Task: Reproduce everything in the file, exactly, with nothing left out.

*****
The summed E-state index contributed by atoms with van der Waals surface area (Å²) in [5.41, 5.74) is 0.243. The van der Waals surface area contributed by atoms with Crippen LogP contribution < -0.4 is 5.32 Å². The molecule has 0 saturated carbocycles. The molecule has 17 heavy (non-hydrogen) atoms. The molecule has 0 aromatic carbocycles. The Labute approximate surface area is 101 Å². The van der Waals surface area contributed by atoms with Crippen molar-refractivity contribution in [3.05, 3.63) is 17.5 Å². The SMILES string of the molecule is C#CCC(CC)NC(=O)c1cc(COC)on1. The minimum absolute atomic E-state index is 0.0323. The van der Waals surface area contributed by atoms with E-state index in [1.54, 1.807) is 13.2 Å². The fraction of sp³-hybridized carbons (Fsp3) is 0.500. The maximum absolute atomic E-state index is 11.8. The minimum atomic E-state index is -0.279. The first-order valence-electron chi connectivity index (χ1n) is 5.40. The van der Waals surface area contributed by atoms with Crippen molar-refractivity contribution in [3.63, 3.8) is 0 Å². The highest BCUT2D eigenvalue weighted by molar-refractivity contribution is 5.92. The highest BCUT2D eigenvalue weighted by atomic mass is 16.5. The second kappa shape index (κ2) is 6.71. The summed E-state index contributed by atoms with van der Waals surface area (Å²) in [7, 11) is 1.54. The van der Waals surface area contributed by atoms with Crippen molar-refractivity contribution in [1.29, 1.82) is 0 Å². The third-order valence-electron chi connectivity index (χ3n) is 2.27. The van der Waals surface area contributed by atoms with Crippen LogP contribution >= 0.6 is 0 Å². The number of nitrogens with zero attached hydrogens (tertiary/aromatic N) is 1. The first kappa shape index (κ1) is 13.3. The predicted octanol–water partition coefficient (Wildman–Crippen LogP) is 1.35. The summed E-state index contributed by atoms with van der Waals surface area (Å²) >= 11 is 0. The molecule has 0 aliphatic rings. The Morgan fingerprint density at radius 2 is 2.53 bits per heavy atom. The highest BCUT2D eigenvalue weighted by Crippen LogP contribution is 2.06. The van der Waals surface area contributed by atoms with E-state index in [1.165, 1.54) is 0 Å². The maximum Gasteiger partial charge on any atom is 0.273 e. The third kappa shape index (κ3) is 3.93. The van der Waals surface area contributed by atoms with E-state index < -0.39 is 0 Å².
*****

The summed E-state index contributed by atoms with van der Waals surface area (Å²) in [5.41, 5.74) is 0.243. The van der Waals surface area contributed by atoms with Crippen LogP contribution < -0.4 is 5.32 Å². The molecule has 0 saturated carbocycles. The molecule has 17 heavy (non-hydrogen) atoms. The molecule has 0 aromatic carbocycles. The Labute approximate surface area is 101 Å². The van der Waals surface area contributed by atoms with Crippen molar-refractivity contribution in [3.05, 3.63) is 17.5 Å². The SMILES string of the molecule is C#CCC(CC)NC(=O)c1cc(COC)on1. The minimum absolute atomic E-state index is 0.0323. The van der Waals surface area contributed by atoms with E-state index in [1.54, 1.807) is 13.2 Å². The fraction of sp³-hybridized carbons (Fsp3) is 0.500. The maximum absolute atomic E-state index is 11.8. The minimum atomic E-state index is -0.279. The first-order valence-electron chi connectivity index (χ1n) is 5.40. The van der Waals surface area contributed by atoms with Crippen molar-refractivity contribution in [3.63, 3.8) is 0 Å². The highest BCUT2D eigenvalue weighted by molar-refractivity contribution is 5.92. The highest BCUT2D eigenvalue weighted by atomic mass is 16.5. The second kappa shape index (κ2) is 6.71. The summed E-state index contributed by atoms with van der Waals surface area (Å²) in [7, 11) is 1.54. The van der Waals surface area contributed by atoms with Crippen molar-refractivity contribution in [1.29, 1.82) is 0 Å². The third-order valence-electron chi connectivity index (χ3n) is 2.27. The van der Waals surface area contributed by atoms with Crippen LogP contribution >= 0.6 is 0 Å². The number of nitrogens with zero attached hydrogens (tertiary/aromatic N) is 1. The first kappa shape index (κ1) is 13.3. The predicted octanol–water partition coefficient (Wildman–Crippen LogP) is 1.35. The summed E-state index contributed by atoms with van der Waals surface area (Å²) >= 11 is 0. The molecule has 0 aliphatic rings. The Morgan fingerprint density at radius 2 is 2.53 bits per heavy atom. The highest BCUT2D eigenvalue weighted by Crippen LogP contribution is 2.06. The van der Waals surface area contributed by atoms with E-state index in [1.165, 1.54) is 0 Å². The maximum Gasteiger partial charge on any atom is 0.273 e. The third kappa shape index (κ3) is 3.93. The van der Waals surface area contributed by atoms with E-state index < -0.39 is 0 Å².